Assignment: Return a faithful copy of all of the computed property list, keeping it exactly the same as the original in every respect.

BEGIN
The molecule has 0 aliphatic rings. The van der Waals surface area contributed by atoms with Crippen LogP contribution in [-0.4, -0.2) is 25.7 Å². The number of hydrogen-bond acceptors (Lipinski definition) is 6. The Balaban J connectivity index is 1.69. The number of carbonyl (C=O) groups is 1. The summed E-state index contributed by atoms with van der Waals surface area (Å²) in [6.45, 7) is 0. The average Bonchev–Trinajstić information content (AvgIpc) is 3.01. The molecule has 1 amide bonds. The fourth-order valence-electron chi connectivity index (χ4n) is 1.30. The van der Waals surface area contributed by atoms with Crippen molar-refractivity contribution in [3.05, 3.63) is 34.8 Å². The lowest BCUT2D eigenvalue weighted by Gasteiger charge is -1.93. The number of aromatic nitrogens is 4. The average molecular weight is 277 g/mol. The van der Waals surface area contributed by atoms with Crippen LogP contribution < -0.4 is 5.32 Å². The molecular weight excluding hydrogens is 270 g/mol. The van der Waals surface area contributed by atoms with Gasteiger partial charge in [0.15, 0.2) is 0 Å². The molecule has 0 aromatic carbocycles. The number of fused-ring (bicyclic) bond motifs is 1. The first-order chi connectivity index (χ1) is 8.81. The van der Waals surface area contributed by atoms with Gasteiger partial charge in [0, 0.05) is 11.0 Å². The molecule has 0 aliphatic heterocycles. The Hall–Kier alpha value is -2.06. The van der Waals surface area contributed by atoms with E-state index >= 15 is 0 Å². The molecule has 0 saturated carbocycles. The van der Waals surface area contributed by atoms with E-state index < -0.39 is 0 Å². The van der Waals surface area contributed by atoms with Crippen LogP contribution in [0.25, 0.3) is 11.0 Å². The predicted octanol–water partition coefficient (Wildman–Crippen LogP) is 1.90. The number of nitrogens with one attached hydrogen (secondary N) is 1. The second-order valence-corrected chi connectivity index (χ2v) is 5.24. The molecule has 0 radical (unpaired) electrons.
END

The molecule has 0 aliphatic rings. The van der Waals surface area contributed by atoms with Crippen LogP contribution in [-0.4, -0.2) is 25.7 Å². The number of hydrogen-bond acceptors (Lipinski definition) is 6. The Balaban J connectivity index is 1.69. The number of carbonyl (C=O) groups is 1. The summed E-state index contributed by atoms with van der Waals surface area (Å²) in [6.45, 7) is 0. The average Bonchev–Trinajstić information content (AvgIpc) is 3.01. The molecule has 1 amide bonds. The fourth-order valence-electron chi connectivity index (χ4n) is 1.30. The van der Waals surface area contributed by atoms with Crippen molar-refractivity contribution in [3.05, 3.63) is 34.8 Å². The lowest BCUT2D eigenvalue weighted by Gasteiger charge is -1.93. The number of aromatic nitrogens is 4. The average molecular weight is 277 g/mol. The van der Waals surface area contributed by atoms with Crippen LogP contribution < -0.4 is 5.32 Å². The molecular weight excluding hydrogens is 270 g/mol. The van der Waals surface area contributed by atoms with Gasteiger partial charge in [0.15, 0.2) is 0 Å². The molecule has 0 aromatic carbocycles. The number of fused-ring (bicyclic) bond motifs is 1. The first-order chi connectivity index (χ1) is 8.81. The van der Waals surface area contributed by atoms with Gasteiger partial charge in [0, 0.05) is 11.0 Å². The molecule has 0 aliphatic heterocycles. The Hall–Kier alpha value is -2.06. The van der Waals surface area contributed by atoms with E-state index >= 15 is 0 Å². The molecule has 0 saturated carbocycles. The van der Waals surface area contributed by atoms with E-state index < -0.39 is 0 Å². The van der Waals surface area contributed by atoms with Crippen LogP contribution in [0.25, 0.3) is 11.0 Å². The predicted octanol–water partition coefficient (Wildman–Crippen LogP) is 1.90. The number of nitrogens with one attached hydrogen (secondary N) is 1. The second-order valence-corrected chi connectivity index (χ2v) is 5.24. The molecule has 0 radical (unpaired) electrons.